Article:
Honey bee advocates are finding all kinds of creative new ways to support our favorite pollinator. The Georgia Beekeepers Association (GBA) has found a new way we can add to this ever-growing list… license plates. Georgia drivers can now purchase “Save the Honeybee” plates to help raise money.
This latest effort is not without risk. There is a process that must be followed that could end up costing the GBA rather than helping its cause. Because it is a specialty tag, the GBA had to commit to covering the initial costs for the setup. That meant the GBA had to pony up a whopping $25,000 to the state to create the tags. The new license plates will sell for $25 each, so the breakeven point for the GBA is 1,000 plates sold.
Once the initial 1,000 plates are sold, the GBA will get reimbursed for its initial investment, then receive $22 for each additional plate. Jennifer Berry, an apiculture research professional and lab manager for the University of Georgia Honeybee Program, stated, “The idea of the honey bee tag had been tossed around for over a decade among members of the Georgia Beekeepers Association, but due to the cost and amount of work it would require, the idea was tabled numerous times.”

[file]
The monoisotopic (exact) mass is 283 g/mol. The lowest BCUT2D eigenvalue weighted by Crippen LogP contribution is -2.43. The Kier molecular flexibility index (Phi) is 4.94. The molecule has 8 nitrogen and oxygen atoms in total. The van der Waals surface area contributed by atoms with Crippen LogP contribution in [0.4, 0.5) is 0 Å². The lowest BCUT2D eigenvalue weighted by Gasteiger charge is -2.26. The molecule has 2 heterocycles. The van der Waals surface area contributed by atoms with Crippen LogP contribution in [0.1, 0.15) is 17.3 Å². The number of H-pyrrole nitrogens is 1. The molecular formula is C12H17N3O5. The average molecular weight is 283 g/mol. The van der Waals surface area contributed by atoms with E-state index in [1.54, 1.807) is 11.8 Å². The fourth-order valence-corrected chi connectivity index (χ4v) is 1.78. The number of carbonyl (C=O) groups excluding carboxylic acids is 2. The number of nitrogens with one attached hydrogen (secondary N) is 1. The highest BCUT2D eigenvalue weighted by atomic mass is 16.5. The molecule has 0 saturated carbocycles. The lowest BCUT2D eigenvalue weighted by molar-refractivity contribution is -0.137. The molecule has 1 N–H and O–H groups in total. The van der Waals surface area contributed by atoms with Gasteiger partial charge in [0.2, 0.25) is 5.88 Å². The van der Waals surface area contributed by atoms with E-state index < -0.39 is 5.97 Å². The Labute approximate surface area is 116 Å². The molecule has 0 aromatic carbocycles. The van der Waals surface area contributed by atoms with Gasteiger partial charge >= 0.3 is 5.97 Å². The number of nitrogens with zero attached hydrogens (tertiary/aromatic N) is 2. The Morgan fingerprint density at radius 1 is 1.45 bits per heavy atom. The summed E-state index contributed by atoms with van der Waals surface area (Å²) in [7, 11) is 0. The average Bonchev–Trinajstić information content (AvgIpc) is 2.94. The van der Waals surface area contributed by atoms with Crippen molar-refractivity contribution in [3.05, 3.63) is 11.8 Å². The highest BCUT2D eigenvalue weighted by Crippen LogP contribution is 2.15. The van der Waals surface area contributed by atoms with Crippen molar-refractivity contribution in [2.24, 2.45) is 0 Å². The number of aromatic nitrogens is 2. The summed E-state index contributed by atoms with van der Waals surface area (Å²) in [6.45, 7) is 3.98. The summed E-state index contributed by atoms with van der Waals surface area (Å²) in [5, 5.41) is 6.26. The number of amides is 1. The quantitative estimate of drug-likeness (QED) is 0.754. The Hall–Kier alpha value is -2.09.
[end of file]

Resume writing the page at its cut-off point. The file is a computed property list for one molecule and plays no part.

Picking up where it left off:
The tags have actually been available since June of last year, and the GBA is almost at the breakeven point. To date, they have sold 820 tags, with most of those tags being sold to non-GBA members, which is exciting news. This means people are finally jumping on board with the cause. Berry stated, “This is amazing and, due to the diligence and hard work of so many folks, social media and the marketing campaign, that is still going on today.
The state has been on board with this from the very outset. Berry stated, “Another cool tidbit is that no one had ever gotten a license tag bill passed through the state legislature as fast as the GBA did.” The process started in November 2017. In February 2018, the State House approved the request and the Senate approved it in March. On May 3, 2018, Georgia’s governor signed the bill into law.
The GBA must hit its 1,000-tag deadline within two years of the initial sale, so by June 2021, the initial run of tags must be sold to keep the program rolling. While it looks like they will get there on their own, any push we can give them will help, because we want them to get their initial $25,000 back as well as the additional money to raise public awareness about the “conservation of the honey bee.”
Source: Thomasville Times-Enterprise
Photo via GBS Website